Author Terry McMillan is back with another great realistic fiction titled Who Asked You? This is her eighth title and it is a good one. Throughout this story the reader is taken on a family journey that many can relate to. Set in Los Angeles, California, the story opens with matriarch Betty Jean being left to care for her two grandsons by her daughter Trinetta. This adds to Betty Jean interesting life with the drama of her two other adult children, two sisters that love giving advice, and an ill husband to care for. Not to mention her 9 to 5 working as a hotel housekeeper. How does she keep everything together you will have to find out by reading Who Asked You?
--Recommended by Denyce Malone, Flanner House Library
December 8, 2014
by Smart, Elizabeth
What would you do if you woke up in the middle of the night to a man with a knife standing over your bed? He tells you not to say a word and leads you out of your house and into the mountains. Most of us are lucky enough to have never felt the terror of being kidnapped, so we really do not know how we would react. In 2002, the Elizabeth Smart kidnapping made national news. Televisions were filled with information about the kidnapping and search for Elizabeth. People questioned how this fourteen year old girl was taken from her house while her sister was sleeping feet away from her bed and her parents were right down the hall! Why had Elizabeth not screamed out to alert her parents? After Elizabeth’s return to her family in 2003 people questioned what had happened to her; why had she not tried harder to get away? Did she experience Stockholm syndrome or brain washed? People had given her the opportunity to speak out and tell them who she was, but she had remained silent.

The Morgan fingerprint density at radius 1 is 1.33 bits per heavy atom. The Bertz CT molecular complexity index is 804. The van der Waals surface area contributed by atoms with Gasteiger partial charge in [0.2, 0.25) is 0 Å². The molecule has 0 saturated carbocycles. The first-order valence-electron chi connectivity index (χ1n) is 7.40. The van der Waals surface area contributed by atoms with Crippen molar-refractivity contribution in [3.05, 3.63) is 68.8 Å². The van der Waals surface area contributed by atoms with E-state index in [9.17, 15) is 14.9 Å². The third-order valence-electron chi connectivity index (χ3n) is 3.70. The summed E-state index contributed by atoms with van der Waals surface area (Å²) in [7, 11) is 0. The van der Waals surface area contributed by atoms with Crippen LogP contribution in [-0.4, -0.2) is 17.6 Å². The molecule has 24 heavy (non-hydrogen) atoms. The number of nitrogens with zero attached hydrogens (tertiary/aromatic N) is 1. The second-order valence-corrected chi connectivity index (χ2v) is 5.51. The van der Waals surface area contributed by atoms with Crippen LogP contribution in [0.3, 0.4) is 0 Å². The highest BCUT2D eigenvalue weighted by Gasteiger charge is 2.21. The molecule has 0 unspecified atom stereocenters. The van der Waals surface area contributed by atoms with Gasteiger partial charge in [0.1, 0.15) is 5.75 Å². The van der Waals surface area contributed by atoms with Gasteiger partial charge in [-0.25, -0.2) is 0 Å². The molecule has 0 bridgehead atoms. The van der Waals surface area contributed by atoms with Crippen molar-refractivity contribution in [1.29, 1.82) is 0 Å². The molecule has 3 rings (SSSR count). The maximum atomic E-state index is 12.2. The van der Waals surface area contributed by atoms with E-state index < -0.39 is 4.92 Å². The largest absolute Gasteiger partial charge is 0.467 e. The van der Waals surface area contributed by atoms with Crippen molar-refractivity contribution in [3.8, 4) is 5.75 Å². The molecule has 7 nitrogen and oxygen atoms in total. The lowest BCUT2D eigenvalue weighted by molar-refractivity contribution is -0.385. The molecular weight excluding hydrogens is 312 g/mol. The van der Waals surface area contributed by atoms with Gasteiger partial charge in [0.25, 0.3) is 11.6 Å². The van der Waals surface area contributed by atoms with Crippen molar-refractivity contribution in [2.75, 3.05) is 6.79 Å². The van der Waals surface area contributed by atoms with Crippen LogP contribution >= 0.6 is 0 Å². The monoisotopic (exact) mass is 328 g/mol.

In her book My Story, Elizabeth Smart gives readers the opportunity to experience her kidnapping and return home alongside of her. Readers are given insight into not only the fear and abuse Elizabeth experienced, but her strength to endure and survive. Elizabeth explains the guilt and shame she felt after her return and the determination she had to not let her captors win. My Story is an inspirational account of a girl who discovered her true strength after waking up one night to a nightmare.
--Recommended by Elizabeth Williamson, InfoZone at the Children's Museum
November 28, 2014
The Plot Against America
by Roth, Philip
In today's Reader's Connection post, I recommend a book about Franklin Roosevelt and World War II. Passages in that book, about Charles Lindbergh's pro-Nazi speeches, reminded me that Philip Roth had written a novel, ten years earlier, in which Lindbergh is elected President of the United States. Our country doesn't enter the war, and our Jews have a rough time of it.
The narrator, a fictional version of Philip Roth, is seven years old when Lindbergh is nominated. Roth's mom and dad are the book's heroes, and The Plot is, in its left-handed way, a companion volume to Roth's Patrimony, which was a funny, moving memoir about his father. I assume that some family members here--such as Aunt Evelyn, who proudly dances with Foreign Minister Joachim von Ribbentrop when that Holocaust-enabler is invited to the White House--were invented for this tale.
Alternative-history novels aren't a specialty of mine. Philip K. Dick's The Man in the High Castle, set after the U.S. loses WWII, is thought of as a classic; and I thought it was okay. But Roth's book is more heartful, more suspenseful--I cared much more while reading this novel.
Next Monday, December 1st, the Wayne Library is hosting a discussion of Melanie Benjamin's 2013 novel The Aviator's Wife, a fictional treatment of the life of Anne Morrow Lindbergh. In The Plot Against America, Roth presents his own wacky/horrid theory as to why Lindbergh became the Nazi-tolerant figure that he did.
Recommended by Glenn Halberstadt, Information Technology